In the past year and one half, the car we gifted to my daughter has had three instances of a shredded belt and failed alternator. It all started with having the car serviced at one of those tire and battery chains, (I thought I was doing a good thing by having the car gone over before giving it to her). We drove it from Texas to her place in Upstate New York without incident. A couple weeks later she called to tell me of the failure. Of course, that National company didn’t have any outlets in the state. Since then she’s had two more failures, the latest just last week. Is there some key thing that these ‘mechanics’ are not adjusting properly or a key factor that could lead to this kind of failure? I’m thinking of belt tension, but I don’t have a manual to tell me what to tell her to have checked.
You might clarify exactly what those 3 instances are and the order in which they occurred. (how many belt failures, alt. failures, etc.)
Belt failures are often caused by the belt not being snug enough or a belt tensioner that is dragging due to a failing bearing.
It should be the shop’s responsibility to inspect these things when changing a belt or alternator rather than simply throw a belt on a car and call it good.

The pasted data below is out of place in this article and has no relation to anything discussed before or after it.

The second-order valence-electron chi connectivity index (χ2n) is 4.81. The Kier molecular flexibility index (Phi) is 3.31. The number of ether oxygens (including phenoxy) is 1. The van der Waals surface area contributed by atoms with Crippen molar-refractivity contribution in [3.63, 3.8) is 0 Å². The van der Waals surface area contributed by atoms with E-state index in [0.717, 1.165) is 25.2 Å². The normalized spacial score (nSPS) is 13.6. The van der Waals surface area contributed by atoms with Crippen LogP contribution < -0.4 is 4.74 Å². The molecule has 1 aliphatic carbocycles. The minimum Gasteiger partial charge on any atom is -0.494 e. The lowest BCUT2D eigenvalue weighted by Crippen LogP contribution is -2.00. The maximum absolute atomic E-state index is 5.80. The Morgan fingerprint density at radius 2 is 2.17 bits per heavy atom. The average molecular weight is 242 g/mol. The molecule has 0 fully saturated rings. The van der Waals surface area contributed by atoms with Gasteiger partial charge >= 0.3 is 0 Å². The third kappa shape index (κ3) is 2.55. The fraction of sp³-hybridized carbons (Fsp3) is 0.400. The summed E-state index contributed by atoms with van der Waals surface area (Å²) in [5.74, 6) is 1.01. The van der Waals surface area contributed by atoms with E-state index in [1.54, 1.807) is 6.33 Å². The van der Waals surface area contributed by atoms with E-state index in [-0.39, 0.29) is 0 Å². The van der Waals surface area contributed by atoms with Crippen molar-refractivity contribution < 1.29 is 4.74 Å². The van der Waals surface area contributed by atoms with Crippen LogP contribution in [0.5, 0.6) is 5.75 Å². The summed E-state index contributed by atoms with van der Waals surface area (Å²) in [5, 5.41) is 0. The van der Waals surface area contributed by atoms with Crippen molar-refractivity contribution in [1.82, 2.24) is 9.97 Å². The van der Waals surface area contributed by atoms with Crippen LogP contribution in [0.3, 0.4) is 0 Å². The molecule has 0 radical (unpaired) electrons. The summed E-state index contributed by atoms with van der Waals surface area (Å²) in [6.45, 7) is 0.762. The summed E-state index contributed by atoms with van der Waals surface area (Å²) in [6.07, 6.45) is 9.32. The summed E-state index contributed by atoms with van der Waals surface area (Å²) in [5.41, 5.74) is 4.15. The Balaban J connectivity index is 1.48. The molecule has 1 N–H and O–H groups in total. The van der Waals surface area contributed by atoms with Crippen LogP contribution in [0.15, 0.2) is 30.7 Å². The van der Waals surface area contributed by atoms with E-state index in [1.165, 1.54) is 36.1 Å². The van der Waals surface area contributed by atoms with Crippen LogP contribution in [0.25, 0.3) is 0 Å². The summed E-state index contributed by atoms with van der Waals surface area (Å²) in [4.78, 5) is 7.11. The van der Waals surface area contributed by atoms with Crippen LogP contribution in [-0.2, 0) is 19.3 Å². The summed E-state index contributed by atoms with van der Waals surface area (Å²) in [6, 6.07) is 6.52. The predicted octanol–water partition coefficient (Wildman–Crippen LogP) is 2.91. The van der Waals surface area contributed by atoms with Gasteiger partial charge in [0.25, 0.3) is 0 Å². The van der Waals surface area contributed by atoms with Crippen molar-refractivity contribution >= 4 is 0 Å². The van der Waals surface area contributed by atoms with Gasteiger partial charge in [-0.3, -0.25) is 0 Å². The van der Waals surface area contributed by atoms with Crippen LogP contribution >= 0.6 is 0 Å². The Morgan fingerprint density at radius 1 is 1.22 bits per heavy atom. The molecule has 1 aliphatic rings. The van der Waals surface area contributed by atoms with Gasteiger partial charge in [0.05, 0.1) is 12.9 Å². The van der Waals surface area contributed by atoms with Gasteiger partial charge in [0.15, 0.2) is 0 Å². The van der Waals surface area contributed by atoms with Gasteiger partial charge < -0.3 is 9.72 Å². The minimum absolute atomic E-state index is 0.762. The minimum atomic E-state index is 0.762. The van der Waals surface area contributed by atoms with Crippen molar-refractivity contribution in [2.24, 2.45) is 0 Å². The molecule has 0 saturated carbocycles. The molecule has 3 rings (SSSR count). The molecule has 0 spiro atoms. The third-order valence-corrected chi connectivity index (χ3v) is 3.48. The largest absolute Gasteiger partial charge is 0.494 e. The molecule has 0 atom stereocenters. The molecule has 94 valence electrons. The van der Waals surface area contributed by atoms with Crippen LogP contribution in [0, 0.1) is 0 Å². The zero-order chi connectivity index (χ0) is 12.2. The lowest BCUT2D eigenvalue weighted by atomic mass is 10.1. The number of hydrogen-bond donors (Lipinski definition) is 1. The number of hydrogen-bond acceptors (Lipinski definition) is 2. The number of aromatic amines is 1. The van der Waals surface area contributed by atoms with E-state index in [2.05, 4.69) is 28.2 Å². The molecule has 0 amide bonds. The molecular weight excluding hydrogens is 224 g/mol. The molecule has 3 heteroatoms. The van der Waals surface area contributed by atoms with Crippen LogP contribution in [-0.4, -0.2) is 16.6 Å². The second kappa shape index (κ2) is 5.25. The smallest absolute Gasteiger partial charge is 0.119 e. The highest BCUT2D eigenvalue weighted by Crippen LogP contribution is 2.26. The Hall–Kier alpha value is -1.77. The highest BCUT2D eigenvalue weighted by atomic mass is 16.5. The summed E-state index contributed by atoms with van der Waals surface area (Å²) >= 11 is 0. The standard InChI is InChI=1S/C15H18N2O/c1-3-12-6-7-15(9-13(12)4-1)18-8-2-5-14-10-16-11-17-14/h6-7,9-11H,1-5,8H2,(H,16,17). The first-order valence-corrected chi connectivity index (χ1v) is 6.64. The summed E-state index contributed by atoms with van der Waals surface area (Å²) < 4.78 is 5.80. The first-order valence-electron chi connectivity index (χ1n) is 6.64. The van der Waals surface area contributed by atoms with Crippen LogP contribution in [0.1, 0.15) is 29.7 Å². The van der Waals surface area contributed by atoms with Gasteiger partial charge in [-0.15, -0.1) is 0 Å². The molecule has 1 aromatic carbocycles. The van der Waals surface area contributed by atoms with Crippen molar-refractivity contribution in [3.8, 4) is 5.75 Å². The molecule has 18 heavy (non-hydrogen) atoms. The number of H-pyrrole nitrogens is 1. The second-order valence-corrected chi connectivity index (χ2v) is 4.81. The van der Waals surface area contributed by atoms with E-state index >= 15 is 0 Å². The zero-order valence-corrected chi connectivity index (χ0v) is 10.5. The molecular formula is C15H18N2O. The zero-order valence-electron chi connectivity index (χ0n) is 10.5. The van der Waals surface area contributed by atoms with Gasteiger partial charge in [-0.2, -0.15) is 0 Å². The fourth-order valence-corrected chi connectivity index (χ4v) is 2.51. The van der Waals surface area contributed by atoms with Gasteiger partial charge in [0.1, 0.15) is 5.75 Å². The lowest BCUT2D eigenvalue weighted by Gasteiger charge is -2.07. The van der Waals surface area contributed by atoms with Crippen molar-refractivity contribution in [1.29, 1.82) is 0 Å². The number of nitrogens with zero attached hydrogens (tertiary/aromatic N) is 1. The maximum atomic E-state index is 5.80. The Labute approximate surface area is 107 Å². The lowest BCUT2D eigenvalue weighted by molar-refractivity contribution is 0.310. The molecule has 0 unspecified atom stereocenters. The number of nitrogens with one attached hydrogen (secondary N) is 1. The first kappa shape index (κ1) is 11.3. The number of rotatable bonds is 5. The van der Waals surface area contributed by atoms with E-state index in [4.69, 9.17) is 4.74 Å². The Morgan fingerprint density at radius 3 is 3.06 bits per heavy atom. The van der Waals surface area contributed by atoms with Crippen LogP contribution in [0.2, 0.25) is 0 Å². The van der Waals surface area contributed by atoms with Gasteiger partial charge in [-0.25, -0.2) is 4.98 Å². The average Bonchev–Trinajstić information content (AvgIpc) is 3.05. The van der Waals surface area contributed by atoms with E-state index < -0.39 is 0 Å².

Unfortunately, this lack of attention to detail is not that rare a thing.
Another possible cause could be a failing harmonic balancer. If the rubber insert is dry rotting out this can allow the belt pulleys to wobble, which in turn can chew a belt up.
Thanks for your input on this.
In each of the instances, the alternator was said to be bad then replaced and a new belt mounted. I wasn’t aware of the harmonic balancer and sure didn’t know about it having a rubber insert. Is this more of a rubber metal bushing or bearing? In any event, it sounds like a good place to start checking. I’m now wondering if that same harmonic balancer, if bad, could be causing bearing failures on these alternators.